Two of the more relevant environmental regulations to consider for international facility teams with refrigerant are:

  • EU F-Gas Regulation: This is a set of rules implemented by the European Union to reduce emissions of fluorinated greenhouse gases (F-gas) with the goal of curbing F-gases by 67% by 2030. F-gas regulation goes as far as the AIM Act aspires to and implements strong maintenance standards as well as phasedowns and restrictions on GWP refrigerants.
  • Canada’s Halocarbon Regulations: International facility management teams should also be aware of Canada’s Halocarbon Regulations, which were recently updated in 2022 and restrict production, import, export, and use of various halocarbons, including HFCs.

These state and international regulations impact facility teams responsible for refrigerant management. Facility managers must stay updated on the requirements of each jurisdiction in which they operate and ensure compliance in their day-to-day operations.

Remember, it’s always advisable to consult with legal and industry experts for specific guidance on EPA 608, AIM Act, and other regulations.

Leveraging technology to manage refrigerant beyond compliance

Facility managers can leverage refrigerant management technology to remain compliant, while cutting wasteful spending. For those running facility management software, like a CMMS, integrating compliant refrigerant tracking simplifies operational compliance.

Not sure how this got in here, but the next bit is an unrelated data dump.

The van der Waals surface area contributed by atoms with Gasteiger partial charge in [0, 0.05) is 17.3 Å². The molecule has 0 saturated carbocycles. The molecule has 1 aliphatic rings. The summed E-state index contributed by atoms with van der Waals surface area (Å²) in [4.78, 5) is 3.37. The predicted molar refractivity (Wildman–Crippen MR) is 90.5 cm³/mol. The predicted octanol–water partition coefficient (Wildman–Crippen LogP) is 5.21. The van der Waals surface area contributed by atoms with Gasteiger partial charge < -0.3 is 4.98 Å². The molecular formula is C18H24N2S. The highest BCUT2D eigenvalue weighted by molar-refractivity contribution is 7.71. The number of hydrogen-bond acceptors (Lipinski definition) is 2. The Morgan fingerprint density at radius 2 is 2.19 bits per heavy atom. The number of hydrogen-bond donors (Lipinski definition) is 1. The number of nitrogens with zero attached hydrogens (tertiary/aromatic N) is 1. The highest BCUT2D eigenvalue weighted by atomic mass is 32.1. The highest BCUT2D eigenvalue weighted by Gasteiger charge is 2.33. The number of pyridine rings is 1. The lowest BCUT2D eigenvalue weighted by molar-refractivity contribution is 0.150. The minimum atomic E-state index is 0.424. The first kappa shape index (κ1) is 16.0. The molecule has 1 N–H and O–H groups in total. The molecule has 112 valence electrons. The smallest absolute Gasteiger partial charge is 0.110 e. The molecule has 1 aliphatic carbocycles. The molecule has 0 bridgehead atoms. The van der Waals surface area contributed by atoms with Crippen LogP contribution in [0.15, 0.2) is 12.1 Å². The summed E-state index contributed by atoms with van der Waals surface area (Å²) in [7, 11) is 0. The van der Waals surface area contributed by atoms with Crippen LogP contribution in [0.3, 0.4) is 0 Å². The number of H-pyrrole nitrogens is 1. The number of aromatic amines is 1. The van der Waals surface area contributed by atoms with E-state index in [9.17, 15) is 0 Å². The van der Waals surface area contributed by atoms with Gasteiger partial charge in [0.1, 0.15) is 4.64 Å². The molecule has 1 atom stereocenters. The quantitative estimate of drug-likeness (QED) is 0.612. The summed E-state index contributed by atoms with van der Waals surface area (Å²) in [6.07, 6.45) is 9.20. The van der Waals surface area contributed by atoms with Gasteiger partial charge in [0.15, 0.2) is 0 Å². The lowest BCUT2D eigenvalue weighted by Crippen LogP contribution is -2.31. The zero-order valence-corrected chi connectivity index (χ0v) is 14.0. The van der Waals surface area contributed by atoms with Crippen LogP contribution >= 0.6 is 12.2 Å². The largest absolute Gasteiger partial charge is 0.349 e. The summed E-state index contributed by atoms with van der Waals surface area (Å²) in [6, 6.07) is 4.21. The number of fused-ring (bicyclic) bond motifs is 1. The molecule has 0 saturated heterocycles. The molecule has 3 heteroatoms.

JLL Corrigo’s Refrigerant Tracking and Compliance (RTC) powered by MSA Parasense technology is foundational to ensuring your business has accurate and centralized documentation of all refrigeration maintenance. Facility Management teams can track work orders and transactions all-in-one place. In addition to reporting reliable ESG metrics, teams obtain the following benefits:

  1. Avoid costly fines for noncompliance such as EPA’s $37,500 daily penalties.
  2. Reduce leak rates by 67%. With refrigerant costing up to $80 pound, a single unit with 50 pounds of refrigerant could cost $560 less per year.
  3. By installing CMMS and RTC technology you can dramatically reduce energy costs which could constitute up to 75% of OpEx.
  4. Simply by instituting more proactive maintenance, customers of JLL Corrigo save on average 38% vs. reactive maintenance costs.

Regulations are complex and multilayered, but they don’t have to constitute a risk to the business. With the right technology in place and the right proactive strategy, facility management teams can not only remain compliant, but can clearly demonstrate ROI to the business.

To learn more about JLL Corrigo and MSA Parasense technology, connect with us here.

You can also hear directly from our subject matter experts by watching our webinar, “FM Trends to Watch: Managing Refrigerant Beyond Compliance.”